And that same sacrificial love is the secret of making a home true; and of holding it true; and of bringing it back again if it have been playing the prodigal. Archbishop Trench's fine lines can be made as true in the home, as for the world he was thinking of, in penning them:
"I say to thee, do thou repeat,
To the first man thou mayst meet,
In highway, lane, or open street,
That he and I and all men move
Under a canopy of love
As broad as God's blue heaven above."
Four simple letters of our alphabet, l-o-v-e, tell the one great secret of home making. But all the letters of all the alphabets can't begin to tell all the syllables and words and sentences and paragraphs and chapters and books and libraries of the real thing of love itself. Love means more than loving; that is, more than tender heart, and endearing word, and fond caress. If it be a sufficient telling of what God is to say that He is "love," then that word must mean far more than we have been reading out of it, even in our most thoughtful moods. It must mean purity and wisdom as well as the quickly-thought-of heart-meaning.
That love is to take in all the "heart" and "soul" and "strength" and "mind," as quoted to Jesus from Moses by the inquiring lawyer, suggests strongly that it sweeps in the whole nature of man. The act of love and the life of love must involve not merely the emotional powers, but the keen, wise discipline and use of the mental powers, the strength of the bodily powers, and the very life-principle itself. Clearly love must mean purity for the loved one's sake.
Jesus giving the strength of His thought to thinking through man's needs and disposition, and deciding that dying was the wisest way of winning him,—that was loving man with all His mind. Jesus suffering severest bodily pain on the Cross,—that was loving man with all His strength. Jesus coming down among men to live their life with them through the years,—that was loving man with all His soul or life. And the great heart-love was the secret spring back of all else.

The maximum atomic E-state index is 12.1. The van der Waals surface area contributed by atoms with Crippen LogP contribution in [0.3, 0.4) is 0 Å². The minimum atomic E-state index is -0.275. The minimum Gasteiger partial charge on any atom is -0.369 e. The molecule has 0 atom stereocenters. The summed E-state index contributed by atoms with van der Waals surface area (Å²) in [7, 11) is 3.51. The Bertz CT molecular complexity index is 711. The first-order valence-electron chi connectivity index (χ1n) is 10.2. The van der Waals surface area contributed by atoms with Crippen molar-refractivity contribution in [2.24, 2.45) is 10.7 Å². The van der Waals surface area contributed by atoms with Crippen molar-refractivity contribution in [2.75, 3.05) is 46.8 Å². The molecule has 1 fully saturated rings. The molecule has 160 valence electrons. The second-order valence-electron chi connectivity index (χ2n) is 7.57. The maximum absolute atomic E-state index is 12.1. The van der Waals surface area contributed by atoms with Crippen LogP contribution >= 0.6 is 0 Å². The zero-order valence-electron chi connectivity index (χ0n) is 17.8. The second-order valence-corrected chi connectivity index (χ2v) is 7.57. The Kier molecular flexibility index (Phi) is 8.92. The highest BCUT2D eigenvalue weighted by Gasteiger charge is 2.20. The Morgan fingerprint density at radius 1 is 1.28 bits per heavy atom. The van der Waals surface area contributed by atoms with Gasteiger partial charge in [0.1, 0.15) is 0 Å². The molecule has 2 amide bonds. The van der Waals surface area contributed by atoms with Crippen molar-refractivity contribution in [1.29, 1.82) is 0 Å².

Love means all the powers of one's being disciplined, and devoted in all their keenness and strength and maturity, to the one loved, and that, too, through all the long years until the web of life is fully woven. This is God's secret of life. And this is the one secret of the true home. Such love shows itself, not only in the gripping, driving purpose, but in a thousand little ways. It will be felt in all the planning, in money affairs, in the punctual fitting into the home schedule, in thoughtfulness about little things, in word and act, and look, and very presence.
"True love is but a humble, low born thing
And hath its Food served up in earthen-ware;
It is a thing to walk with, hand in hand,
Through the everydayness of this work-day world,
A love that gives and takes,
Not with flaw-seeking eyes like needle points,
But, loving kindly, ever looks them down.
A love that shall be new and fresh each hour." (James Russell Lowell.)
The critical spirit won't be able to breathe comfortably in that atmosphere. Love sees. It isn't blind. But it thinks, too, and remembers that life is a school, and that a patient word, and a warm hand help much when a tugging load is wearing the spirit sore, and maybe disturbing the control of the tongue a trifle.
"So many little faults we find:
We see them, for not blind is love.
We see them, but if you and I
Perhaps remember them in some bye and bye,
They will not be faults then, grave faults, to you and me,